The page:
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Fruit Growers Alert: Spotted Wing Drosophila has been found in Maine!

The first spotted wing drosophila of the 2012 season was found in a trap in Limington on Friday, July 13.  Three male flies were caught in a trap in the woods adjacent to a raspberry planting.  We haven’t caught flies in other locations yet, but growers should be on alert for indications of fruit flies in their plantings and premature fruit decay.

Spotted Wing Drosophila (Drosophila suzukii) is a new pest which is a concern for raspberries blueberries and day neutral strawberries, as well as many other soft fruits.  This insect is a small fruit fly, similar to the type that fly around the over ripe bananas in your kitchen. However, this species will lay its eggs on fruit before it ripens, resulting in fruit that is contaminated with small white maggots just as it is ready to pick.  As a result, the fruit quickly rots and has no shelf life.  This insect recently came into the U.S. from northern Asia, and caused problems with many berry crops up the east coast last year.  It can complete a generation in under two weeks, with each adult female laying hundreds of eggs.  Therefore, millions of flies can be present soon after the introduction of just a few into a field.  This makes them very difficult to control, and frequently repeated insecticide sprays (3 to 5 times per week) may be needed to prevent infestations once the insect is present in a field.  It is likely that spotted winged drosophila can successfully over winter here, although it may not build up to damaging levels until summer.    We have set out monitoring traps for spotted winged drosophila in fruit plantings around the state to determine the activity of this pest in Maine. However, these traps are unlikely to provide early warning, i.e. when we find them in a trap they are probably already established in the field. We will be alerting growers when we find them in Maine.  Now that spotted wing drosophila has been confirmed in a berry planting southern Maine, growers should be on the alert and look for fruit flies on their fruit and symptoms of premature fruit decay.   Products that provide good control of drosophila on berries include Radiantâ, Brigadeâ, Danitolâ, and malathion. Please check product labels for rates, post-harvest intervals and safety precautions. Keeping the fields clean of over-ripe and rotten fruit can also help reduce the incidence of this insect.  For information on identifying spotted wing drosophila and making your own monitoring traps, visit the Michigan State University’s Spotted Wing Drosophila website at: http://www.ipm.msu.edu/swd.htm.  There is also a good fact sheet on management of spotted wing drosophila from Penn State at: http://extension.psu.edu/fruit-production/news/2012/spotted-wing-drosophila-fact-sheets-completed-and-on-line.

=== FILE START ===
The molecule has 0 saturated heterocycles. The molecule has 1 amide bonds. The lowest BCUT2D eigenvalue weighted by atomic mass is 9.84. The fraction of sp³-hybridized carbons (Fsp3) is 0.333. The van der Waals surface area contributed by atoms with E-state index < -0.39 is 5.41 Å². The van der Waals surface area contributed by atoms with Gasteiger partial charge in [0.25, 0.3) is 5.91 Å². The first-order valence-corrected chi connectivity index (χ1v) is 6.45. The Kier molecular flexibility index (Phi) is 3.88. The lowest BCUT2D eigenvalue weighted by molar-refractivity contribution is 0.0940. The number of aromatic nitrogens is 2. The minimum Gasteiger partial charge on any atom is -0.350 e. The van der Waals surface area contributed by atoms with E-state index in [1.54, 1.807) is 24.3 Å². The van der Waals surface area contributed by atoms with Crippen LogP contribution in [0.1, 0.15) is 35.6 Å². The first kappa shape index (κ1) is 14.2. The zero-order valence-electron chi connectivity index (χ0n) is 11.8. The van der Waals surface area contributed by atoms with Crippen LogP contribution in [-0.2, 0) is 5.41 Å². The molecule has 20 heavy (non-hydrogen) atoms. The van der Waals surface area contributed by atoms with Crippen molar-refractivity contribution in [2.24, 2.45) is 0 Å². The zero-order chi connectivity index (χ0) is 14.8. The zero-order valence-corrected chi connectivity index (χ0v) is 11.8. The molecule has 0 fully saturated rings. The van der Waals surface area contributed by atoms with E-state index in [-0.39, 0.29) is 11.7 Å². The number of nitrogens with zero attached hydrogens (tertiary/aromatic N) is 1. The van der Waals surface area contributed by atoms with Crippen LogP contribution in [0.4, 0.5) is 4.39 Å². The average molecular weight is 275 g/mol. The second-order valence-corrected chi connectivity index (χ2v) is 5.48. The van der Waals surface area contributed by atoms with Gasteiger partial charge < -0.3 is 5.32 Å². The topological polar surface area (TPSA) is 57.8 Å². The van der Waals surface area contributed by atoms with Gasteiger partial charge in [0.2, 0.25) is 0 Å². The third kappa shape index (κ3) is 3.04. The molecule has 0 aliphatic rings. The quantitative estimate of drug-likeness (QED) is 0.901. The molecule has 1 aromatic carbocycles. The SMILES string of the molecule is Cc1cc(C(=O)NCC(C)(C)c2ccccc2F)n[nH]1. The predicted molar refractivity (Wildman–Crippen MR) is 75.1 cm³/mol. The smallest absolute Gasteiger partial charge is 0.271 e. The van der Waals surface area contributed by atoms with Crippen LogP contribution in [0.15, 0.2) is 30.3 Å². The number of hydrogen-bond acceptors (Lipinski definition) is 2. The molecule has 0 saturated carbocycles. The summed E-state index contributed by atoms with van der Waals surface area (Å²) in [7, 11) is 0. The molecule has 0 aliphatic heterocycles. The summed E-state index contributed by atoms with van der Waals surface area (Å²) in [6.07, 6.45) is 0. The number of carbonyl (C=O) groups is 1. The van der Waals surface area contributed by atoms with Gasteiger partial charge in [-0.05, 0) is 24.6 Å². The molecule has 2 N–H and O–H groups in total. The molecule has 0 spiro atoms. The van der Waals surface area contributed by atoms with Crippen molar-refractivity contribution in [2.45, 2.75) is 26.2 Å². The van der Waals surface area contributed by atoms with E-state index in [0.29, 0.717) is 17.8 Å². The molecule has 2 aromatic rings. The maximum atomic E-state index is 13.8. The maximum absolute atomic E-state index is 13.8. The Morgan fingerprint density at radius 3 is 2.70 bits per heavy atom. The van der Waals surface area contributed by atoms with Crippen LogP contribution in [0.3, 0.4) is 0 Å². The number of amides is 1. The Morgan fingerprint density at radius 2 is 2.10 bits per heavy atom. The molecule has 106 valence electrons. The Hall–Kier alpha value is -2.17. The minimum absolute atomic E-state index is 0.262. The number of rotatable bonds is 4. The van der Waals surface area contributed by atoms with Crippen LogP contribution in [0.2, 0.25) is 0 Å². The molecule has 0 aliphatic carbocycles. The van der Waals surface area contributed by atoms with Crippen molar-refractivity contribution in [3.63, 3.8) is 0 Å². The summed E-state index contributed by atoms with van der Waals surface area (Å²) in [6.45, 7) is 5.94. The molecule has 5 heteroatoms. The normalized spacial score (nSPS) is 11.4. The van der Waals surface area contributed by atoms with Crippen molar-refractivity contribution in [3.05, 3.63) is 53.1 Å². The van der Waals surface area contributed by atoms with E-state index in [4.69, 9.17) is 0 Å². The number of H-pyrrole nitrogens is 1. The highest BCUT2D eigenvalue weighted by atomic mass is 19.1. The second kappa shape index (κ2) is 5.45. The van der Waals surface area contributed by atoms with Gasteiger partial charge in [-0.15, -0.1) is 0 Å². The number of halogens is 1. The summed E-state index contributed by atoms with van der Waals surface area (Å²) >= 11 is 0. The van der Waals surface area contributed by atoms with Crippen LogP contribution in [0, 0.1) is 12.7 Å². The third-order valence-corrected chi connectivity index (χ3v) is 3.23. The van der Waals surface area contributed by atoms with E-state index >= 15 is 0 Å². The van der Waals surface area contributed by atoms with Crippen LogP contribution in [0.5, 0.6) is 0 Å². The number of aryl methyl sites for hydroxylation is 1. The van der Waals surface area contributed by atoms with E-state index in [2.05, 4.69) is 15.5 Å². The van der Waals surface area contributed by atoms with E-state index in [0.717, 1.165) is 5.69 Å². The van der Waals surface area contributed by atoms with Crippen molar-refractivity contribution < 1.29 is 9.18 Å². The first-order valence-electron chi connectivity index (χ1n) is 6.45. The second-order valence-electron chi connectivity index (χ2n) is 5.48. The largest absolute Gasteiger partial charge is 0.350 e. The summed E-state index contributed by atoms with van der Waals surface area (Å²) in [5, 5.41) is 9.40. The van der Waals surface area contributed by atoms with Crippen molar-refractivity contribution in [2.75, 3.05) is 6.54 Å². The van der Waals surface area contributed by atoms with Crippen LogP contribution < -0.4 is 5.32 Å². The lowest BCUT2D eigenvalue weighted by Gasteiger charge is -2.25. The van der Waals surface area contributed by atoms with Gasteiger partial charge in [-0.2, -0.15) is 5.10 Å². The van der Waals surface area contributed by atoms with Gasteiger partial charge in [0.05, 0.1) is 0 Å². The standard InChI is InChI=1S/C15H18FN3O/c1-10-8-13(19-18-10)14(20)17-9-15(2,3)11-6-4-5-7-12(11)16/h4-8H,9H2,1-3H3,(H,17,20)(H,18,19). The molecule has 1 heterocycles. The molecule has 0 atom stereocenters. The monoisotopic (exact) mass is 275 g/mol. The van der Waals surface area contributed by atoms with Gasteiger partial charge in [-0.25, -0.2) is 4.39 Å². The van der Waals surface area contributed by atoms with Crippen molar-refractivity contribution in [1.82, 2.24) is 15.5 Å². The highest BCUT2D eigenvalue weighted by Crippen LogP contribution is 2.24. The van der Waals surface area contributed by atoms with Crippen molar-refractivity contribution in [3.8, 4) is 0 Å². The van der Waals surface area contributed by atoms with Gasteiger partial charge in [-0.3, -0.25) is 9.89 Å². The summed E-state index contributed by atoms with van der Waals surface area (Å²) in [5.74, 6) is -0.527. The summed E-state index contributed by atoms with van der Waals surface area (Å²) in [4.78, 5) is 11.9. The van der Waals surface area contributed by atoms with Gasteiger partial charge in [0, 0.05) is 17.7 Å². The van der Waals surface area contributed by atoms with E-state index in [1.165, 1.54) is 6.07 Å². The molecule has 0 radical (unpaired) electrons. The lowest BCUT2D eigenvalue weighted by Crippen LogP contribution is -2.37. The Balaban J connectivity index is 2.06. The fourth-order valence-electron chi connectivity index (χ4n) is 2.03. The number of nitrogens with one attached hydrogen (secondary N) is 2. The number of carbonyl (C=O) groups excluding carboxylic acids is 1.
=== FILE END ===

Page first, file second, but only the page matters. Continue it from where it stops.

David T. Handley, Ph.D.
Vegetable & Small Fruit Specialist
University of Maine Cooperative Extension
Highmoor Farm, P.O. Box 179
Monmouth, ME 04259-0179
207-933-2100
Fax 207-933-4647
david.handley@maine.edu

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